A few weeks ago, I wrote a piece, “Fast Food Premium,” which argued that, as restaurants began offering higher wages and even signing bonuses to employees, those increased wages would get passed along to consumers, and would result in wider inflation (a big “thank you” to jonolan at Reflections from a Murky Pond for expanding upon the premise of my post with his own, excellent piece, “UBI —> UBM“). My observations might be deemed “prophetic” if they weren’t so blindingly obvious: higher input costs mean higher prices. That’s basic economics.
Of course, the ongoing labor shortage is not due to a booming economy, per se, but due to excessively generous federal unemployment benefits, which have effectively increased the minimum wage for restaurant employees: many such employees are paid more to stay at home, collecting unemployment, than they are to flip burgers, wait tables, etc. Mogadishu Matt highlights this phenomenon in a reblog of a John Stossel piece: the issue is not a labor shortage, but a problem of incentives.
Stossel makes a compelling moral point in his piece (emphasis added):
“No one wants to work,” says a sign on a restaurant drive-thru speaker in Albuquerque, New Mexico. “Please be patient with the staff that did show up.”
I never wanted to work. I got a job because I had to support myself. That was good for me. It forced me out of my comfort zone. It made me a better person.
Had government offered me almost equal money not to work, I never would have applied.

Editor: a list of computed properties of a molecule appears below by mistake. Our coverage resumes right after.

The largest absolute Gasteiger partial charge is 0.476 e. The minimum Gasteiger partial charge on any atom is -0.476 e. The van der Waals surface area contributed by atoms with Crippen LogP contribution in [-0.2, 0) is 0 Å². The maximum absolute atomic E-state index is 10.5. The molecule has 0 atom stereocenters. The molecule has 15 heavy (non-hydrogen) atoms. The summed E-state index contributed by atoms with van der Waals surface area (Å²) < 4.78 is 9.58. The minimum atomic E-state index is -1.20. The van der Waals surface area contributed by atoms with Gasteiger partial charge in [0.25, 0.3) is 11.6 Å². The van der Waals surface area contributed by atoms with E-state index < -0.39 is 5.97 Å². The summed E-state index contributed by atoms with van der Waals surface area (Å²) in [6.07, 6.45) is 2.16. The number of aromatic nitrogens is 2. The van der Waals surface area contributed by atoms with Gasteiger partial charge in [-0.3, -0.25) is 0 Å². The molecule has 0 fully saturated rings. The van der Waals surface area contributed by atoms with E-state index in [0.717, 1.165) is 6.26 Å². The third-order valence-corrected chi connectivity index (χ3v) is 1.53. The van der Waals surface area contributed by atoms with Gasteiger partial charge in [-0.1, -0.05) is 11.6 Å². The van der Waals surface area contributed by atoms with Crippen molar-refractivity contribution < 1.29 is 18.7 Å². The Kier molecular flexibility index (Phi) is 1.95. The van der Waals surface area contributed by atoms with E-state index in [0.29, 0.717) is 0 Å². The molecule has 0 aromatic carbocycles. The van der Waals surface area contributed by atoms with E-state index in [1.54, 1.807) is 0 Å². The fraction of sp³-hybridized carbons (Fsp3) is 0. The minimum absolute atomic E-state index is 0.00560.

Stossel is an incredibly hardworking journalist and commentator, so he might be a bit coy here, but the truth is that many people, given the option, would not work. That’s why retirement is such an attractive proposition: work hard for forty-five or fifty years, and enjoy maybe one-to-three decades of relaxation and financial independence.
The problem is, no one improves just sitting around watching daytime television and eating TV dinners. Sure, those are fun, mindless pastimes, but they’re not exactly soul-enriching or -improving.
Work can be difficult, stressful, unrewarding, and draining. But it also teaches us how to deal with difficult, stressful, unrewarding, and draining situations—and how to deal with them more effectively in the future. I’m a far better teacher now than I was ten years ago, in part because I have experienced and overcome a number of obstacles, not least of which is conquering the subject matter I teach (a process that is never truly completed).
Work has become less difficult and stressful, and more rewarding, because I had to struggle in the early years, when I would spend hours at Thomas Cooper Library putting together lesson plans and relearning American History. I taught myself difficult ideas from Western Philosophy by laboriously reading and annotating dense excerpts from my college Philosophy textbook. I’ve become a better musician by teaching it and playing it.
When the government—or any entity—subsidizes idleness, it corrodes the character-building potential of work. That’s one reason we have young people today—and my generation is especially bad about this—who quit jobs at the first signs of difficulty, struggle, or pushback. I myself sometimes vent these frustrations.
Short-term unemployment insurance is a prudent and compassionate policy. Extended benefits that promote idleness are damaging. Indeed, the longer the term of the supposed beneficence, the longer its corrosive effects seem to be.